“Fashion is a fun medium to express yourself.” – Sadia Siddiqui | Instep

B.an entrepreneur for most of her professional career, Sadia Siddiqui grew up in Pakistan but moved to London after some time. He received his MBA in Business Marketing from Royal Holloway, University of London and lived there for nearly two decades before moving to New York. According to Sadia, her fashion journey began after the birth of her son Jansher. Although she did not study fashion design as much as she would have liked, Sadia’s entrepreneurial streak and her drive for a more diverse fashion landscape encouraged her to venture into the fashion industry and launch the first authentic Asian modeling agency, Caramel, in London. “Caramel was my first step towards building a career in fashion. I felt that Asians did not have adequate representation in the modeling field at that time in London, “she says Instep in an exclusive interview

“There was no agency specializing in brown faces. South Asians are the largest ethnic minority in the UK, however, we were extremely underrepresented in fashion. Caramel gave Asian youth the opportunity to enter the modeling field, with proper care and guidance. I managed the agency for seven years, then I decided to expand and evolve in a different creative direction, “he says, adding that he also set up the Fashion Parade to celebrate South Asian designers in an unprecedented way.

Sadia, a creative director, brand strategist turned stylist, shares that she is the difficult middle child (one of five girls) who simply loved fashion from childhood. She recently launched her own luxury clothing brand, NACS, Not A Clothing Store, inspired by Brooklyn street style.

We got in touch with the very dynamic Sadia Siddiqui in an attempt to learn more about Fashion Parade and her design adventure, among other things.

Instep: what prompted you to enter this field?

Sadia Siddiqui: I remember endlessly drawing look books for Betty and Veronica from the Archie comics. I think fashion is such a fun way to express yourself, it’s constantly evolving. You can really experiment and try new and different things. I wasn’t particularly inspired by anything, it just came naturally to me, as a natural extension of myself. I was always creative as a kid and I feel that creativity doesn’t need formal training, you either have a creative eye or you don’t.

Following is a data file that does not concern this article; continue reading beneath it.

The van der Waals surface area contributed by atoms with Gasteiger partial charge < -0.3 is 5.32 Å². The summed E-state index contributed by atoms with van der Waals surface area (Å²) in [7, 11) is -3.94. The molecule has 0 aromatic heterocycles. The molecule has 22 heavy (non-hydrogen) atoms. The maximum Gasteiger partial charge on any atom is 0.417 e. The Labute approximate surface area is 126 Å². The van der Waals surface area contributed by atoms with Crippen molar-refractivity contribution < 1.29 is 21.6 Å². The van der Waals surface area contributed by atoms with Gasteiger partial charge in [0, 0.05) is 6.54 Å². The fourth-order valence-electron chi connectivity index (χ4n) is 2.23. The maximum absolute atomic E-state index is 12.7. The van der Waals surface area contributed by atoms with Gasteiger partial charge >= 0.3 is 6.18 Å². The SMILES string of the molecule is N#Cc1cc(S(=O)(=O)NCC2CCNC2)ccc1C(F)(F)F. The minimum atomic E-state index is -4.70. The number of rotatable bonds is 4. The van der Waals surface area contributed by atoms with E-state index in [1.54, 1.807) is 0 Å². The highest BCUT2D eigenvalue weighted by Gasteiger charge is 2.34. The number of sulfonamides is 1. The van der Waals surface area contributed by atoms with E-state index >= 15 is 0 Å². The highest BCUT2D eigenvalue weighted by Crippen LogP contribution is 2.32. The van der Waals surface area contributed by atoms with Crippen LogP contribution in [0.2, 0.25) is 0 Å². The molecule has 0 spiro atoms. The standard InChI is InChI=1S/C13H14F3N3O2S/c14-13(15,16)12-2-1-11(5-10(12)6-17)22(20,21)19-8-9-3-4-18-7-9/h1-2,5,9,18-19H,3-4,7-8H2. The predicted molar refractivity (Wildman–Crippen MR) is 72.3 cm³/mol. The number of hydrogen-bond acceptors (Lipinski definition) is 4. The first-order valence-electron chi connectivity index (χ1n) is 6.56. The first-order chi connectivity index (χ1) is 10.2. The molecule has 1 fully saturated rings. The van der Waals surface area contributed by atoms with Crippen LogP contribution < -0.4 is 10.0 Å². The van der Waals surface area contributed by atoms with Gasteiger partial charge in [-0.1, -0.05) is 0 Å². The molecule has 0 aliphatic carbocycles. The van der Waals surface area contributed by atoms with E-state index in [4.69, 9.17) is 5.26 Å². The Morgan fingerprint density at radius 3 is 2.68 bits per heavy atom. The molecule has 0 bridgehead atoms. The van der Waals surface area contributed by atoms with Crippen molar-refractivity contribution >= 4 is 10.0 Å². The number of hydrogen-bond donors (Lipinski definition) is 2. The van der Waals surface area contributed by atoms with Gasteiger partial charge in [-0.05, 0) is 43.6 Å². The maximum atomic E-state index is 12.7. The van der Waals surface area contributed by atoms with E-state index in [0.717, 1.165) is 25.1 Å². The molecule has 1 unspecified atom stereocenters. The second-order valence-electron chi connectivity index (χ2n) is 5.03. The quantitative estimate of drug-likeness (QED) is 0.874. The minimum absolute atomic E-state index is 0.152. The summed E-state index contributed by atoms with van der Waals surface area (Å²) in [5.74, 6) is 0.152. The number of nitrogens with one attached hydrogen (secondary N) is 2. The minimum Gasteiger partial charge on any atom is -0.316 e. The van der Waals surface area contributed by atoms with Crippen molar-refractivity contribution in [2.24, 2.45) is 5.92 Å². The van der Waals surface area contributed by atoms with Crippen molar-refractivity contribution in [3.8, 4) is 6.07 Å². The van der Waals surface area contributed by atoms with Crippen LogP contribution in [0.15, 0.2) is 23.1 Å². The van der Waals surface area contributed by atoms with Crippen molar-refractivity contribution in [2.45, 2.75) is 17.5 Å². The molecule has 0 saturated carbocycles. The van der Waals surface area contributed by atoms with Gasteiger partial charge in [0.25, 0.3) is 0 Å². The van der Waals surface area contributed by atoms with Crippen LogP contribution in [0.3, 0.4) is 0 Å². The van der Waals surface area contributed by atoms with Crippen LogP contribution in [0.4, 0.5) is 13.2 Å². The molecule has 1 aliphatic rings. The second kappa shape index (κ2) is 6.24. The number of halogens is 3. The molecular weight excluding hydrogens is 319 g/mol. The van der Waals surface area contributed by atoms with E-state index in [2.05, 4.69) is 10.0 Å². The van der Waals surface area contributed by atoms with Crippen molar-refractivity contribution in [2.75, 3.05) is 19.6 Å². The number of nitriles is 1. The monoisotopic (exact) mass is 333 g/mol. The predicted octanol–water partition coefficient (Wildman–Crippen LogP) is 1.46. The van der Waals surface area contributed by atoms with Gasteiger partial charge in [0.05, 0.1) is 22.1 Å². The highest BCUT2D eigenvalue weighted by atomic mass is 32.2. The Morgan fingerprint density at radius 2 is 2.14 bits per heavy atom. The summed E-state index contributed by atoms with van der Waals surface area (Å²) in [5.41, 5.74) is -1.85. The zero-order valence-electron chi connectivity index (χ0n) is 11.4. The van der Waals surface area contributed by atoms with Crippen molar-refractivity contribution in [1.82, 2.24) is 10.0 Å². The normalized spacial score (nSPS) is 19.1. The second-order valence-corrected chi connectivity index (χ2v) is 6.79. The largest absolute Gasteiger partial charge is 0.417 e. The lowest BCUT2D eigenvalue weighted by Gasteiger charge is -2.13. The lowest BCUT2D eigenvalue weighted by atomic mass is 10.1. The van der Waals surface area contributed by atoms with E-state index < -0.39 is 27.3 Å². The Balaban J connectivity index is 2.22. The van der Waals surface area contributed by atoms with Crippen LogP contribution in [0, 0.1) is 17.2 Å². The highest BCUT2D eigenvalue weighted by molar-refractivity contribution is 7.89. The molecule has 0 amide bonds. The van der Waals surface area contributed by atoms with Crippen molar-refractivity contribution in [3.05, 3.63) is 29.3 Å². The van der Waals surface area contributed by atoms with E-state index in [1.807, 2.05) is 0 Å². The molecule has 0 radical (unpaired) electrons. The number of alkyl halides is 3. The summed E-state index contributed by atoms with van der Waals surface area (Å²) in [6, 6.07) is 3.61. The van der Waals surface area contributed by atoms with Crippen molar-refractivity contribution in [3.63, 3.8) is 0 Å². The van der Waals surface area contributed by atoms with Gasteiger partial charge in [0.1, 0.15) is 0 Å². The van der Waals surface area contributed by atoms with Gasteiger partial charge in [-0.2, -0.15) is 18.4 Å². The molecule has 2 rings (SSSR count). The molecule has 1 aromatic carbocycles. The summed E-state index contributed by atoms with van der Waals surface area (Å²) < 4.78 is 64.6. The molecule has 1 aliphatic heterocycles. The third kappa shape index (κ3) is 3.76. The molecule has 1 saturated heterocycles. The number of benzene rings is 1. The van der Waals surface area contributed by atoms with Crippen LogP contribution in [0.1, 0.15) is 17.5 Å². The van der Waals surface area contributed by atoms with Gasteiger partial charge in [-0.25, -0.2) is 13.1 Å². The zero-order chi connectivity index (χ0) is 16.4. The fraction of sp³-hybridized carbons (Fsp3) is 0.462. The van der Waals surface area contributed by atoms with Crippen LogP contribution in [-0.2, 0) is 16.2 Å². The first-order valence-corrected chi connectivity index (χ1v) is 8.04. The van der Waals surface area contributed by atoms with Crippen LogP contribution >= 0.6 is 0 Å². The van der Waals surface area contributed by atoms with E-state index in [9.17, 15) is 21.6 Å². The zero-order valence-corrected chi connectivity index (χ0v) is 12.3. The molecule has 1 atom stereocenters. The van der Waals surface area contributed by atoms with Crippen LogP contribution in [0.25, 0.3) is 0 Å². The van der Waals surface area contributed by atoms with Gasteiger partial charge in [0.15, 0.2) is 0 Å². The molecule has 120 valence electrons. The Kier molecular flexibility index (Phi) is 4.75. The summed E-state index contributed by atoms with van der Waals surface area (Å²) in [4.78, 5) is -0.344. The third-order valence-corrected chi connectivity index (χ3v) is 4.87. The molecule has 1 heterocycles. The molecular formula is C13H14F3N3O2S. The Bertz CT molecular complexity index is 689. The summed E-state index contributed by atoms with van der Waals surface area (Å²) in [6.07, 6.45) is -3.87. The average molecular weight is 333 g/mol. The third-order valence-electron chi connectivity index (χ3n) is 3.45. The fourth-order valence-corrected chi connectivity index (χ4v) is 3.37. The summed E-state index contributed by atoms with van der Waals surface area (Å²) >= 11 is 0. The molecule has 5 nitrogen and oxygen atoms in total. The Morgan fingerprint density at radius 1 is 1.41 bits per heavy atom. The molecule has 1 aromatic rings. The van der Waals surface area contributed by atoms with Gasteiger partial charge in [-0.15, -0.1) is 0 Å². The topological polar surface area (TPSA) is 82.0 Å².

Instep: what was the idea behind the creation of Fashion Parade and how was the evolution?

SS: Fashion Parade was established to celebrate South Asian designers and to show the world the vibrant, colorful and unique creations of South Asia. The success of Fashion Parade, the first-of-its-kind celebration of South Asian fashion and art, caused a sensation across borders. Fashion Parade has worked to highlight the potential of South Asia through its fashion shows. Not only has it helped change the narrative about Pakistan, but also the negative perceptions of our region that have been wired into the minds of the international community through the Western media. This was a new gateway to Pakistan and India, where the international press was invited to sit in the front row and see the potential of South Asia in the arena of fashion, design, crafts and art. . The press wrote rave reviews about the parade, appreciating the “wonderful interpretation of beautiful costumes and crafts” (WWD, 2019); and the South Asian Times describing it as “A mega hit at Christie’s”. My role as a champion of diversity has also been praised CNBC stating that “in New York, India and Pakistan achieve relaxation through fashion”.

Instep: You have been associated with PFDC for some time. When did you take charge of directing the PFDC shows and what’s next?

SS: Sehyr Saigol came to one of my Fashion Parade shows which was held at the Mandarin Oriental in London. She loved the show and contacted me, inviting me to come to Pakistan and attend a fashion week. We started talking and in the meantime he asked me if I would like to work with PFDC.

I felt this was a great opportunity because I have always admired her work and her contribution to the fashion industry. Initially, I knew it was going to be a challenging task, as I was an expat and it’s not easy to be a newcomer to an existing industry, especially if you want to introduce new ideas and concepts. I feel it has been a great experience overall and I really appreciate my time with this platform. For now, I’m working on PFDC 2022 Fashion Week. This year the council plans to create some great digital content – the whole show will be a visually engaging experience. Stay tuned, the show will be very exciting!